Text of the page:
Sunday, September 26, 2010


Kind of boring results!  
I left the blackberries rolled up in the fabric for several days - until the fruit flies were starting to get thick and the whole concoction was beginning to ferment!
I think I made a mistake by washing the fabrics with synthropol in the machine and drying in the dryer.  They ended up just a boring purplish grey.  Hmmm. The one pictured above is the darkest of the group.
Off I went to get more blackberries.
I took the two fat quarters that were the lightest in color and slathered them with the fresh blackberries (I didn't freeze them this time and I wonder if that made the difference in the color I witnessed) and mashed them in.  This time the color was definitely redder.  I rolled the whole mess up and let them sit for a whole week!
When I unrolled I rinsed them really well in the sink, catching the seeds in a sieve.  
I let them dry and then gingerly ironed them - I was worried the heat might change the color, but it didn't.
I'm really pleased with the results this time - 

I rinsed off the captured slurry of blackberries and tried to separate the seeds from the pulp.  I wanted just the seeds, but it was too much work to get it all off, so I rinsed as best I could then spread the seeds over a fat quarter that had been prepared for'flower pounding' with alum and soda ash.  I sandwiched the seed-covered fabric in plastic and ran it through my etching press.

The press tends to take all the liquid and push it to one end.   It was fun, I could hear the little seeds exploding.  I thought there would be some kind of liquid in the seeds that would burst open and squirt it's essence onto the fabric and I'd get...well, who knows what I'd get!
The purple juice that was developing this time was definitely different than the juice from the berries.  It's more purple.  I rolled it up and left it for several days.

 Look at that color!

But, what I got was probably the opposite of what I was expecting.  The seeds acted as a 'resist', meaning there was color around the seeds and little white spots where the seeds were embedded into the fabric.  I hope you can see that in the photo.  It's a very interesting texture.

Sorry, my camera doesn't like closeups!  But I think you can see what I mean.

Thursday, September 16, 2010


I picked some blackberries and put them into the freezer for a few days.  I took them out this morning, to let them thaw a little, then put them into a colander and started crushing the liquid out of them.  That got old fast, so I just took the mess and spread it over a fat quarter of pre-mordanted cotton fabric.  I put another fat-quarter on top and rolled the mess up in a piece of plastic sheeting.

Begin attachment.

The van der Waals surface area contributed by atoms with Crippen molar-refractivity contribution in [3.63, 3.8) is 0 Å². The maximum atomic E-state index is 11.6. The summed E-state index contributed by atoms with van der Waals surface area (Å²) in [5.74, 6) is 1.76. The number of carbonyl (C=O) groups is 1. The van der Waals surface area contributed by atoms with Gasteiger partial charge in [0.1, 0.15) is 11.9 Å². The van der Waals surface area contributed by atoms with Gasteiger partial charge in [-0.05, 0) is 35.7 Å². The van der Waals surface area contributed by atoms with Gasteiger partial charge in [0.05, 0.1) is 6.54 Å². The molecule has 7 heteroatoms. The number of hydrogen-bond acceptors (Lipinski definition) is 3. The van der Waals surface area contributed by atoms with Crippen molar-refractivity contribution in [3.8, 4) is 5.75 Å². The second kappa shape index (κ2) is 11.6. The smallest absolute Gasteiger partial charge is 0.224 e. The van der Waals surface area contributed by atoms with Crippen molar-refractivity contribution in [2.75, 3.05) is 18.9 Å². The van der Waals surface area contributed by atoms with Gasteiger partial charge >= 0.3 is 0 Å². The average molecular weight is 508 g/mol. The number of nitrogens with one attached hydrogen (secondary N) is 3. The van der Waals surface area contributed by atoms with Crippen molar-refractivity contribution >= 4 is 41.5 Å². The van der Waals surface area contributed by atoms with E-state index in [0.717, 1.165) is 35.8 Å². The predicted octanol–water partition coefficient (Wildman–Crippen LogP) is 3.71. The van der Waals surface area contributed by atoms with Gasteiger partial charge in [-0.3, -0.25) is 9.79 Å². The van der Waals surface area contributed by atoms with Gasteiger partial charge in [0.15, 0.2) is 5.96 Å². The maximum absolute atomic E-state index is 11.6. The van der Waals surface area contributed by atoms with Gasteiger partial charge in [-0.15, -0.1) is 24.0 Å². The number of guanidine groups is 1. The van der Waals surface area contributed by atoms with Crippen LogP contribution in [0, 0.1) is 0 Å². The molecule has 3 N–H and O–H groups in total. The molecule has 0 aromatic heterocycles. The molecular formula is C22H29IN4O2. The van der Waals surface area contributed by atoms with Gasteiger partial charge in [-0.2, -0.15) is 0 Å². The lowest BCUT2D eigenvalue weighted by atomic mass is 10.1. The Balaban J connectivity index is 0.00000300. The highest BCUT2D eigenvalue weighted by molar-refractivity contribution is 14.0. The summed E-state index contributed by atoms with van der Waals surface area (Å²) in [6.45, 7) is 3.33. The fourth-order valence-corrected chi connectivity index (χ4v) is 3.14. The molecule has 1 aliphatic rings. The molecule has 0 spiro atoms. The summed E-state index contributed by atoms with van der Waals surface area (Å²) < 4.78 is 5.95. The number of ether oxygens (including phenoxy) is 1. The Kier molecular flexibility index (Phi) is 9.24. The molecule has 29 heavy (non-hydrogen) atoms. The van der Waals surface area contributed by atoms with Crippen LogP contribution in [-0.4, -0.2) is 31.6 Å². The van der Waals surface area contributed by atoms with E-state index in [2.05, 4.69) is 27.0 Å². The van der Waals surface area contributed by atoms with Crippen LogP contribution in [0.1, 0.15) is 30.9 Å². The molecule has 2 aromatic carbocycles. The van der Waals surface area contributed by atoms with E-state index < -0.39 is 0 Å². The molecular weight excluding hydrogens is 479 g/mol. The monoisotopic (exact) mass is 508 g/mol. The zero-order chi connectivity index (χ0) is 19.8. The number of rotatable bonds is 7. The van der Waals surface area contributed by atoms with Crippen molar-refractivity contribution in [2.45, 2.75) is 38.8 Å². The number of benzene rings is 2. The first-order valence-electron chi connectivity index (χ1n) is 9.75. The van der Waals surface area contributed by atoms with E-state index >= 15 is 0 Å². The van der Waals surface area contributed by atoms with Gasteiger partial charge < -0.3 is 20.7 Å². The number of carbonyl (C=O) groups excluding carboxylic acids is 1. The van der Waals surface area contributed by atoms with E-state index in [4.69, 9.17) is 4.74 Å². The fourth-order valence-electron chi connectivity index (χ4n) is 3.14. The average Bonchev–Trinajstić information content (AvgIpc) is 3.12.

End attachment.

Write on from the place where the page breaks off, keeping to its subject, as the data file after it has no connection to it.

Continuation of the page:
I'll leave it like this for a few days.

I took some of the liquid and put it into an aluminum pot and heated it to 130 degrees F and then dropped another fat-quarter into the pot and removed it from the heat.  I'll leave it in there overnight also.

Boy, does this smell delicious!  No kidding...way better than rotting petunias!

Wednesday, September 15, 2010


I had an irresistible desire to find out what fabric dyed from the petunias at work would look like.  So, I couldn't help myself and picked some last weekend and put them in the freezer.  These petunias are everywhere, there are plenty of them and I only picked a few from each plant and picked them from the backside, so no one would notice!
I was intrigued because of the color.  The only way I can describe it is FUSHCIA pink:

According to Eco Colour: Botanical Dyes for Beautiful Textiles  by India Flint freezing the delicate flowers causes the individual cells holding the dye to rupture, so not much heat is needed to release the dye.

I was surprised when I brought the flowers out of the freezer they had changed color to a deep purple.  In fact, when I started stuffing the frozen petals into a nylon sock they were already releasing the dye all over my hands and the countertops!

I put the sock of flowers into a pot of hot warm (from the tap) and heated it.   After squeezing all the liquid from the petals in the sock, I divided the liquid into four glass quart jars.  I left one of them 'plain', one of them I added a little alum to, one of them I added a little copper sulphate and the last one I dropped some rusty pieces of steel, which would be akin to adding iron.  Then I put a fat quarter of cotton, which had been prepped with an alum mordant,  into each one:

Instantly you could see the color differences.  The plain is, well..., plain.  The copper has a decidedly blue-tint.  The alum leans more to the red, and the one with the iron is definitely blacker.
At this point, I realized that I had made a big mistake by heating the flowers too much.  And, I probably added too much water to the dye pot.  These mistakes resulted in a very poor showing of the fabulous color I was seeing from the iced-flowers.  The next day I took the fabrics out of their baths and let them oxidate for about an hour and then put them back in.  I will leave them for another day or two, but I don't think that they will improve or get darker.

Pretty sad looking at this point.  But, I have really learned a lot.  And, after all, that's what this is all about!  I think next week I'm going to gather some more of the same flowers and try again.  This time without the heat, and less water.  

(I went out into our garden and picked all the petals off some of our flowers.  We don't have a lot, but I picked all the blooms off of our purple petunia, one red geranium, and one small yellow plant.  They are in the freezer, I'll be putting them in the dye pot tomorrow! My husband was stupefied as to why I decimated the flowers!  Hey, it's raining, they'd be gone soon anyway.)